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Wednesday, 25 July 2012 08:51

ZAMBIA: Better health comes in containers Featured

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Making TB technology more accessible

New technologies are helping Zambia make the most of its scarce health workers and laboratories in the fight against tuberculosis (TB), and showing that there may be more to a container than meets the eye. 

The Zambia Aids-Related TB Project (ZAMBART), a local NGO that provides testing and treatment, has introduced easy-to-use digital chest x-rays and relatively cheap made-to-order laboratories to help close gaps in stepping up the fight against TB and HIV, which are common co-infections.

In a country where about 39,000 new cases of TB are reported annually, these innovations could help combat the high level of undiagnosed infectious TB, the recent Zambia-South Africa TB and AIDS Reduction
(ZAMSTAR) study noted.

According to UNAIDS, about 14 percent of Zambians are HIV-positive, which greatly increases their vulnerability to TB. ZAMBART estimates that about 70 percent of TB patients are co-infected with HIV, making them harder to diagnose and more likely to die from TB, the leading killer of HIV-positive people worldwide.

Technology meets task shifting

The ZAMSTAR study also found that while many patients with a chronic cough - a symptom of TB - did not seek medical attention, those who did were often poorly investigated.

After routine screening for TB, clinic staff asked TB suspects for a sputum sample. In HIV/TB co-infected patients these samples were more likely to result in a false positive result, so health workers used chest X-rays to confirm test results.

Gideon Phiri, a ZAMBART research associate based at Kanyama Clinic in the Zambian capital, Lusaka, said the facility served an estimated 14,000 households.

Housed in a small container, Kanyama’s new x-ray machine is easy to secure, and a shortage of health workers has been overcome because the machine is so easy to use that local students like Timothy Manja, now in his a third year of study at the nearby Evelyn Hone College, learnt to operate it in a day and can use the experience towards his practical training requirement.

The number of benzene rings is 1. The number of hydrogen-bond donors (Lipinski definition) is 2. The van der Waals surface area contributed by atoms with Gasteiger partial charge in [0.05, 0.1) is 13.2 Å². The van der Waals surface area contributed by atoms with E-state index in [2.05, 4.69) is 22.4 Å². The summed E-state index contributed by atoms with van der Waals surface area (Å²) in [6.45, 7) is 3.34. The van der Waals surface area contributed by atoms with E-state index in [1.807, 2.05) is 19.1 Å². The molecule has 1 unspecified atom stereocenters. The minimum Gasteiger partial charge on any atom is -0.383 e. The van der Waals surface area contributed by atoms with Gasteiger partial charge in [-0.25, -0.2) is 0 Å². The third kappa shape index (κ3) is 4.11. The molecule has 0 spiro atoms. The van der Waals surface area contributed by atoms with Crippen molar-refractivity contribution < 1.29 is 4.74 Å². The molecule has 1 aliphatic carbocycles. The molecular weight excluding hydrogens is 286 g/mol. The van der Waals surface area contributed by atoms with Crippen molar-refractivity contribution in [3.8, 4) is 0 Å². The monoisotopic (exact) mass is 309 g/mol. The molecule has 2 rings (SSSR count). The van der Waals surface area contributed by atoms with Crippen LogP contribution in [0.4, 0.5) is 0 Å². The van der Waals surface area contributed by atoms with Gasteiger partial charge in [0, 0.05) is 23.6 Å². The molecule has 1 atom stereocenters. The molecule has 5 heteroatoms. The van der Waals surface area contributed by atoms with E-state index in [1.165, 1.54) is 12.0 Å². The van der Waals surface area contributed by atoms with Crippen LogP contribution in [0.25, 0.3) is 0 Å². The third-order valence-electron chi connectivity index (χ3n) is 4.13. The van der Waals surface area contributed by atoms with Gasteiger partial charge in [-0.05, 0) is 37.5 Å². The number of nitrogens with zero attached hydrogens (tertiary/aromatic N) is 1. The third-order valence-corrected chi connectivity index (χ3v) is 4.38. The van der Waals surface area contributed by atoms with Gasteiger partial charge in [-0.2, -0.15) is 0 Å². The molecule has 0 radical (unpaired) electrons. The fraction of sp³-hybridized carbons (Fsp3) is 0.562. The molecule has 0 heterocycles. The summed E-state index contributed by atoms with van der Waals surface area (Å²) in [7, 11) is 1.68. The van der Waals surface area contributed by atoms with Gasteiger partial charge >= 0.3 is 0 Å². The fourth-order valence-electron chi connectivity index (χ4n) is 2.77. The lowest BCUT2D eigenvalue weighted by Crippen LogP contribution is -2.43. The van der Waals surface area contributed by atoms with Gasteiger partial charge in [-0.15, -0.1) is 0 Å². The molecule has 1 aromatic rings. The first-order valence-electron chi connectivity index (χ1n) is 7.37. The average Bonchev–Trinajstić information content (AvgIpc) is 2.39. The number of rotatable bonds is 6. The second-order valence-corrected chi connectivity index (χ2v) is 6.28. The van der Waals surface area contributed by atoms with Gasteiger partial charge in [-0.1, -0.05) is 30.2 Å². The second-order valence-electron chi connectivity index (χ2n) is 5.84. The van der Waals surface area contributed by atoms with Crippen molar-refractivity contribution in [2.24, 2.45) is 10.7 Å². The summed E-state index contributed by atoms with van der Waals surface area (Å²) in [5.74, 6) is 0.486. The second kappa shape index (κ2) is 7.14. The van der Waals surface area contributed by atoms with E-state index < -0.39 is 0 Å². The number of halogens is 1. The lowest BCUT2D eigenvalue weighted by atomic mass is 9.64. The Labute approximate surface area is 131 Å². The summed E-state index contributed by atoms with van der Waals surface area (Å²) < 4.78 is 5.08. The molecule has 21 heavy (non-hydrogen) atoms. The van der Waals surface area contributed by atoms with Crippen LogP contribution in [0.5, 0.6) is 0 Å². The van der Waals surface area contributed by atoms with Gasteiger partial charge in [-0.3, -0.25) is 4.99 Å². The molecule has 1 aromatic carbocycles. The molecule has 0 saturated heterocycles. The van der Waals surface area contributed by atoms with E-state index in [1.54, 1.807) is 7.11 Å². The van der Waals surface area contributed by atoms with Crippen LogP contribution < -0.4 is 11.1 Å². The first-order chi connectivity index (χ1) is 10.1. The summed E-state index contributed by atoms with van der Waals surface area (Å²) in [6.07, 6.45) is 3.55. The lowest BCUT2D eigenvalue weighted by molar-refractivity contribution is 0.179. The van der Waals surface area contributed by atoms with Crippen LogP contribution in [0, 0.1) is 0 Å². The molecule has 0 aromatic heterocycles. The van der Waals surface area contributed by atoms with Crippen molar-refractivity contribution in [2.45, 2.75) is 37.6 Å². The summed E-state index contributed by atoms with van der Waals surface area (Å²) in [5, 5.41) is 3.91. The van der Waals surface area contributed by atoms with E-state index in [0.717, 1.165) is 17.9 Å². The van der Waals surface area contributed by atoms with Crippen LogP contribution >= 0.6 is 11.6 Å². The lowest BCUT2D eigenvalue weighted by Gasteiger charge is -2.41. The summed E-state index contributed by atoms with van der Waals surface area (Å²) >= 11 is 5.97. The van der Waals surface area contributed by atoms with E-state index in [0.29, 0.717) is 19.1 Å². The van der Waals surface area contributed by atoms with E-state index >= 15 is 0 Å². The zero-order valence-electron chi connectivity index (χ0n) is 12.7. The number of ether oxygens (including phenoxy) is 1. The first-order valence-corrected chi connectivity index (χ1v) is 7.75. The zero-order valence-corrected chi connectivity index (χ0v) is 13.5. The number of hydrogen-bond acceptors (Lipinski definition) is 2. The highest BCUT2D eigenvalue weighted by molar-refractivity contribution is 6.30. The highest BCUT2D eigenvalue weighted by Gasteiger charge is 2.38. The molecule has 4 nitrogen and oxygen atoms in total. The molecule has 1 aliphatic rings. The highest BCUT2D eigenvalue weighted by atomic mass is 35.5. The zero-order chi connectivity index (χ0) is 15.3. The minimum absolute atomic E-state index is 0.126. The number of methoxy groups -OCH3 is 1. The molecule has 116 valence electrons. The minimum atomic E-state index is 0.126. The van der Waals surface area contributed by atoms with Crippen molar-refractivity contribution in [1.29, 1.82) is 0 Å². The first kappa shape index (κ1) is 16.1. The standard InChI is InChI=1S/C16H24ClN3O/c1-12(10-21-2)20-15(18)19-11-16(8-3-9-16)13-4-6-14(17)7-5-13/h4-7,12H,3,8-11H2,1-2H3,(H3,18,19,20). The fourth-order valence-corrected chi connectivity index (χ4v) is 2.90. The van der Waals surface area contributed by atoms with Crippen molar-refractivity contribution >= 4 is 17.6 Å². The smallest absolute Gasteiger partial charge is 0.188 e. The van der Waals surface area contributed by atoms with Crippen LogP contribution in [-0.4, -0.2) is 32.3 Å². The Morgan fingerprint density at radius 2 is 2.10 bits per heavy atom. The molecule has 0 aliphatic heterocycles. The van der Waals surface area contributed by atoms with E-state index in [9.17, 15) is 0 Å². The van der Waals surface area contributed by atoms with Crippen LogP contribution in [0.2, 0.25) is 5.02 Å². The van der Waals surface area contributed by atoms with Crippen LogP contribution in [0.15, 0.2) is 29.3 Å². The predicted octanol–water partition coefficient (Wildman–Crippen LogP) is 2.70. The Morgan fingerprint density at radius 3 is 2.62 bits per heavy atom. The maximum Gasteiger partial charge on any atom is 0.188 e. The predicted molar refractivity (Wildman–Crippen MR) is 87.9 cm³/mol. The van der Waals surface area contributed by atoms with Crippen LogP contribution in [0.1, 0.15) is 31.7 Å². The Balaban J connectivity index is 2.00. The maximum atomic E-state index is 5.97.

Shortages of medical personnel, such as x-ray operators and lab technicians, have also prompted ZAMBART and Zambia’s Ministry of Health to pilot the use of high school graduates to collect and analyse sputum samples at Kanyama.

The X-rays Manja takes also form part of a database being used by the machine’s manufacturers, Delft Diagnostic Imaging, to develop a system for TB detection, in which a computer would compare a patient’s chest x-ray to a database of images so as to flag possible TB cases. This would facilitate early detection, and also reduce the heavy caseload of health professionals.

Nurse Foster Chileshe said the onsite machine decreased the time patients had to wait for x-rays, and there were fewer follow-up losses.

Good things come in containers

The new TB lab at the national reference laboratory in Lusaka, housed in a slightly larger container, is making a big difference. Barry Kosloff, of the London School of Hygiene and Tropical Medicine, ZAMSTAR’s mini-lab project manager and designer of the lab, said while the concept was not new, container-based labs had never been this sophisticated.



Labs are internationally graded according to their biosafety level, or the level of precautions taken to isolate dangerous diseases like TB.
Zambia’s first container lab ranks at 3 on a scale of 1 to 4, with 4 being the level used to control highly contagious biological agents such as hemorrhagic diseases.

“In Africa there’s a great need to expand diagnostic services, [but] up until this lab was done, if you ever wanted to get a biosafety level-3 lab, you’d have to spend three times as much money - around half a million dollars,” Kosloff said. His container-based labs cost about US$130,000.

In some of Africa’s national reference laboratories, staff battle funding constraints, aging infrastructure and technology, and poor infection controls that leave them frustrated and make it dangerous to test TB cultures like those grown in Kosloff’s lab.

TB cultures are particularly important in diagnosing TB in HIV-positive patients, and to determine whether patients have successfully completed treatment. Additional lab capacity would speed up diagnosis and test results, and increase the number of patients referred for treatment.

Container labs are produced, in part, by a South African manufacturer, and can be on the ground about three months after being ordered.

Despite what Kosloff called “container stigma” - because governments seemed to look down on non-permanent structures - countries like Haiti, Peru and Kenya have all expressed interest.

Because each lab is built to order, Kosloff said, it could be adapted to country-specific needs, including water tanks or generators for areas with interrupted water and power supplies.

“Some people see containers as something less than a real lab - that because it’s a container it must be poor quality - but inside it’s a beautiful lab,” he said. “It’s about people getting the best lab for the least amount of money.”

Sources: Zambia Aids-Related TB Project (ZAMBART)/ IRIN/PlusNews.

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